I'm translating a Tibetan text written in verse into English. The style is one of direct advice rather than learned philosophy. My aim is for the translation to have the same down-to-earth quality as the original, and as much as possible to be accessible to anyone with a reasonable grasp of literary English.

In some (Tibetan) Buddhist literature in English, "heart advice" (or "heart-advice") has become somewhat common as a term for teachings that focus on the core practises of Buddhism, with little embellishment.

My question is whether this expression is jarring or distracting or even seems outright erroneous to a native English speaker who happens not to have been exposed to modern Buddhist literature. (I am not a native speaker myself.)

There is a recurring phrase in the text: "...this is my heart advice." To anyone who knows the meaning of "direct, unembellished, rare, crucial teaching", this sounds quite beautiful, but I'm wondering if, for an average reader, "my heart's advice" would actually sound better?

The Tibetan word is snying gtam, snying meaning "heart" and gtam meaning "advice, talk, discourse" etc.


More than expressing sincerity of purpose on the part of the one giving the advice, snying gtam expresses the qualites of the advice itself: pithy, essential, unadorned.

  • Seems ungrammatical to me. Maybe it has to do something with Buddhism, of which I am not aware.
    – Noah
    Aug 17, 2013 at 14:48
  • That said, this is my heart's advice seems grammatical, but that's not something you have in mind.
    – Noah
    Aug 17, 2013 at 14:52
  • @Noah Are you saying this is my heart's advice sounds too literal? Or not conveying "crucial, most essential" advice?
    – Felixyz
    Aug 17, 2013 at 15:32
  • 1
    "My heart's advice" would be advice that I share out of emotional reasons (either about the advice itself or about the person I'm telling it to).
    – The Photon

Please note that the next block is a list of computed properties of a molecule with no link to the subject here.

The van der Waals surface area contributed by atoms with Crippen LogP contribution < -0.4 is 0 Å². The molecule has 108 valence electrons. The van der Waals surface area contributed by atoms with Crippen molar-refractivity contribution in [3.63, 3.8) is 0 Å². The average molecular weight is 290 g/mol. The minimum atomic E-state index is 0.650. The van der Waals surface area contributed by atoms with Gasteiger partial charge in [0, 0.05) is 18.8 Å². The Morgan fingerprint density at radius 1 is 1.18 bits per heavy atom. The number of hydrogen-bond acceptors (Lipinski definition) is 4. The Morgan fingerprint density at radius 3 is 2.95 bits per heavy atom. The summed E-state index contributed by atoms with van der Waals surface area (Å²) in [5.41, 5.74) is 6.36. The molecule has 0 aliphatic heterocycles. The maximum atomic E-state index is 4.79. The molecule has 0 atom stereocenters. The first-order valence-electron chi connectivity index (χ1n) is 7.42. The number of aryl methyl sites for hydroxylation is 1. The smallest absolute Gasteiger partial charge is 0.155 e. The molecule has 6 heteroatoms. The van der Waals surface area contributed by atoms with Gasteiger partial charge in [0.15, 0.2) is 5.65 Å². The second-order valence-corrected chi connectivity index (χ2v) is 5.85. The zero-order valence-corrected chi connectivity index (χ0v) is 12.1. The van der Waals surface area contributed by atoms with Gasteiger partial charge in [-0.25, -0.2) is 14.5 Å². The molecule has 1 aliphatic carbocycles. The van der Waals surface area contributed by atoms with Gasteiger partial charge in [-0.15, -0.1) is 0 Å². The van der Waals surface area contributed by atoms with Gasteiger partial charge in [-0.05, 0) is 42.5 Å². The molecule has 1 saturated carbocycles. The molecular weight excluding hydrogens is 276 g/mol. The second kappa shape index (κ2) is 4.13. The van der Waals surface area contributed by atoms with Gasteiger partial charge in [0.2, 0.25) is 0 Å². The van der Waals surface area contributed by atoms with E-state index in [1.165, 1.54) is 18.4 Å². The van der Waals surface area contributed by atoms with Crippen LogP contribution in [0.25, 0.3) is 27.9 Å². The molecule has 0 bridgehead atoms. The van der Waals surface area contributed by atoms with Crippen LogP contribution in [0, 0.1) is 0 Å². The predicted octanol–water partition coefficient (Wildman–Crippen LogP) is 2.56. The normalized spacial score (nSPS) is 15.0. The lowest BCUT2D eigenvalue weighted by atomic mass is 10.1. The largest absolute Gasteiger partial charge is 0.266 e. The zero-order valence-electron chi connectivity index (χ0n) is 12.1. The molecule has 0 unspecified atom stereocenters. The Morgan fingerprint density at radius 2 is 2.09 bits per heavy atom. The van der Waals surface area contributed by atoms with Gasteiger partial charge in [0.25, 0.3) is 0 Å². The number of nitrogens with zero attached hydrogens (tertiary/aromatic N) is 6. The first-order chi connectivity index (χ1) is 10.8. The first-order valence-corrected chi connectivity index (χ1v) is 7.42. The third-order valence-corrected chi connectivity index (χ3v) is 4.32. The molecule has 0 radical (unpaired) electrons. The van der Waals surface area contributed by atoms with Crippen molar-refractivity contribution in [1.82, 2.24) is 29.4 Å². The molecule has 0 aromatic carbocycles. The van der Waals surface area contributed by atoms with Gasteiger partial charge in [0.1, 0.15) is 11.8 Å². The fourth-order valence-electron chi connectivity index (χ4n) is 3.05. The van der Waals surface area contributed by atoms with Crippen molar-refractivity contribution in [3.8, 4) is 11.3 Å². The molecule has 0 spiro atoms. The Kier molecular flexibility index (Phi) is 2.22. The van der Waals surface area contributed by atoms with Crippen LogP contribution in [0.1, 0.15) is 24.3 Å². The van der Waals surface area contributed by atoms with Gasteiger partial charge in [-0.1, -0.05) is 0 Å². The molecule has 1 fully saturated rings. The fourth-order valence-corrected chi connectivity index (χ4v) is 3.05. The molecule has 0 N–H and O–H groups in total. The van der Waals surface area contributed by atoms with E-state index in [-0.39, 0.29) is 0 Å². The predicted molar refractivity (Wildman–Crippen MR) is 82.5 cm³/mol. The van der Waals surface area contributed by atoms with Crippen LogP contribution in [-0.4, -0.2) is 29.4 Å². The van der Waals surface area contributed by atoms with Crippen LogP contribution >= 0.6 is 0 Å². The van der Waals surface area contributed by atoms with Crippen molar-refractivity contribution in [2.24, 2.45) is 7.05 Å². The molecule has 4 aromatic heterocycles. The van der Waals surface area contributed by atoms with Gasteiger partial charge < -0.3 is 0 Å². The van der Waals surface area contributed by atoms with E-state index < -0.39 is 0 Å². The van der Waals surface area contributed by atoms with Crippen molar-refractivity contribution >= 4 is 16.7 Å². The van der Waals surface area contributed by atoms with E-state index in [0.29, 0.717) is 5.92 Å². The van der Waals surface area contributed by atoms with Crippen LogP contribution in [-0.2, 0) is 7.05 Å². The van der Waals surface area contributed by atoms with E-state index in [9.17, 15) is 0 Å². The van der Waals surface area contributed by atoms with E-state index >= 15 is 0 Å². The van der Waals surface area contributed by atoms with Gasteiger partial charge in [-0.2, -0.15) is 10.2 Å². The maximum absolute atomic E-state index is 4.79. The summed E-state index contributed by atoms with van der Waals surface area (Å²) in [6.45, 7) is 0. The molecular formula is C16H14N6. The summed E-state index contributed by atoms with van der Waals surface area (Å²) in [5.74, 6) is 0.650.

Aug 17, 2013 at 18:47

1 Answer 1


The phrase does not sound familiar or especially intuitive. There is a common English phrase, heartfelt advice that indicates advice given with deep sincerity

But I am not sure whether that is what you are trying to convey.


Then perhaps soulful advice mean deep or profound. (Unless soulful has another connotation in Buddhism that would conflict.)

  • Thanks! I have considered heartfelt advice but think it's got more to do with the intention, as you indicated, rather than the meaning of "heart" as the essence of something. I'm hoping "my heart's advice" would carry some of that meaning.
    – Felixyz
    Aug 17, 2013 at 15:16
  • Related, maybe from the bottom of one's heart could work? (Although it is quite lengthy.)
    – iterums
    Aug 17, 2013 at 15:36
  • @bib "Soul" is almost a taboo concept in Buddhism, so that wouldn't work. (Also, sorry, but the main association for me is Otis Redding or James Brown.) And again, it seems to me the focus is on the manner of giving advice rather than on the quality of the advice given, which is what I'm looking for.
    – Felixyz
    Aug 17, 2013 at 15:40
  • @iterums Thanks. It's a nice expression, but yes, quite long and I'm looking for a simple noun phrase.
    – Felixyz
    Aug 17, 2013 at 15:44
  • @bib In any case, my main question was whether "heart advice" sounds odd, and you've answered that. But maybe "...my heart's advice" sounds almost as odd?
    – Felixyz
    Aug 17, 2013 at 15:47

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